pods_view( 'rss-feed.php', null, HOUR_IN_SECONDS, 'transient' ); Note that transient caching must be used to maintain the cache after the request is finished, unless you have a persistent caching plugin installed.
Using Pods View as a Partial Page Cache
pods_view(), which can be used with any type of WordPress data, not just Pods data, is an easy way to section off the less dynamic parts of a otherwise highly dynamic page into a separate template part that can be cached. This reduces the demands on your server, allowing it to more quickly run the database queries for the rest of the site. A basic example of moving a secondary WP_Query request and caching the content can be seen below, in a Before / After example, with the new WP_Query request going on in the new file, which can now utilize Partial Page Caching. Some WordPress template files have a very small amount of user specific data that makes them incapable of using page cache when the majority of the page could be cached. For example, you might want to show posts that are of the most interest to the current user as featured posts, using categories that the user set as favorites, followed by a regular WordPress loop. Here is an example template to accomplish this: The query for favorite posts must be generated based on the logged in user and is omitted for users who are not logged in making page caching impossible. By moving the that block into it’s own file and caching using Cache Keys, we can cache that list of category posts based on the user’s categories. If other users have those same favorite categories, that loop won’t have to be re-run or content rebuilt.
Output Buffering is built-in
get_template_part(), you had to hack around the content include and use output buffering, which isn’t very complex, but is also prone to error for new developers.
pods_view() includes a 5th parameter called $return which you can set to true to return the content instead of the default of automatically echoing onto the page. This is useful if you want to apply filters, evaluate shortcodes, or replace custom template tags in the generated content.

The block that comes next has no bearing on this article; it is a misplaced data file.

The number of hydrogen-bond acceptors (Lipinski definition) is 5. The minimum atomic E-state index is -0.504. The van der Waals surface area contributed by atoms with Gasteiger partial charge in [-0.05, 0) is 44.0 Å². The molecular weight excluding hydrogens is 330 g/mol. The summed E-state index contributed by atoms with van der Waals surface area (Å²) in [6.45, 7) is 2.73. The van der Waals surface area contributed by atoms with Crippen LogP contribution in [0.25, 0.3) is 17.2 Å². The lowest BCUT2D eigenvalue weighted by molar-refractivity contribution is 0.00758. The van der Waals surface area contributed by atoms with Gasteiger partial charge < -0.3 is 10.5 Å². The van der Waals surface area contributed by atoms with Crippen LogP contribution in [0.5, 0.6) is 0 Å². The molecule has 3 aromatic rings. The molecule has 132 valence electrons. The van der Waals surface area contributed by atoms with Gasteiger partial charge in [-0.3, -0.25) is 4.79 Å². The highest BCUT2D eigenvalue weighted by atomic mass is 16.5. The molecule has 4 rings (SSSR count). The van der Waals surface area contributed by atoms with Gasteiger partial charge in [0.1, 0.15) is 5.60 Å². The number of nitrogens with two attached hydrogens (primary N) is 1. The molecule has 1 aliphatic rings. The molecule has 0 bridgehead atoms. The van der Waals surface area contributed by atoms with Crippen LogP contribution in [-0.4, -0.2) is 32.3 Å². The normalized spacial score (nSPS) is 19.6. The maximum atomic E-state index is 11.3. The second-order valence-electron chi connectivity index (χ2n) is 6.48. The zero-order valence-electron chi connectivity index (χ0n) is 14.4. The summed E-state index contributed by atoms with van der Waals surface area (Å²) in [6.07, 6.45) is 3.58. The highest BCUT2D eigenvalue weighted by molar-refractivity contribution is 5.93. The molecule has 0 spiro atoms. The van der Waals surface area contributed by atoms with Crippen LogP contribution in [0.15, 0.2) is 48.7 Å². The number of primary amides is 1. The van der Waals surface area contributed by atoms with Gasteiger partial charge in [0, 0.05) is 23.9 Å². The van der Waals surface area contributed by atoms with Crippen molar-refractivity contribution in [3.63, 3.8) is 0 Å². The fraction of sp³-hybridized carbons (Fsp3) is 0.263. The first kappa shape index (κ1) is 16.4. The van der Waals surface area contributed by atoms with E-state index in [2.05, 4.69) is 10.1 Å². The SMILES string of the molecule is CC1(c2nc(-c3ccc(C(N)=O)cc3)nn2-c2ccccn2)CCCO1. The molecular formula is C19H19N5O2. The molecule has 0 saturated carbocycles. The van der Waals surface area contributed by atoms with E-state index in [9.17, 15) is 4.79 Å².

Cache Keys and caching content from a template based on a variable
By default, when you use
pods_view() caching, it will return that same content anywhere in your theme that you call that cached file. To get around this and to differentiate the file in different ways on different pages or parts of the theme, we’ve built Cache Keying into Pods 3.0. It works by appending a ?query or #hash to the file name, with how you want the cache grouped. For example, you can use the same restricted content include but cache it based on the user role.
Which Cache Method To Use
pods_view() supports four options for caching, which are only utilized if
$expires is not
- ‘cache’ (default) uses the WordPress Object Cache (further augmented by Persistent Caching plugins) to store the content in memory
- ‘transient’ uses the WordPress Transients API to store the content in the database (which uses the Object Cache if a Persistent Caching plugin is active), you normally won’t want to use Transients for template includes that are large, though the object cache is generally the better option in most cases
- ‘site-transient’ uses the WordPress Transient API to store the content in the database for the whole WordPress network (When WordPress Multisite is configured)
- ‘option-cache’ is new to Pods 2.3.x and operates like an actual option, but can expire like a transient. The difference between the Transient API and this cache type is it can avoid being deleted if a callback returns false (content could not be retrieved) which keeps content still showing even if there was an issue getting the template built. Callbacks are not utilized by
pods_view()itself currently, so it will function no different from Transients if used. It exists as a new option for use via new functions
pods_option_cache_set( $key, $value, $expires, $group )and
pods_option_cache_get( $key, $group, $callback )
Different Expirations for Different Folks
If a different expiration is needed for a logged in user versus an anonymous visitor,
pods_view() has that covered too, with Advanced
More Information About Partial Page Caching
Towards a Partial Page Templating System in WordPress by Zack Tollman Fragment Caching In WordPress by Mark Jaquith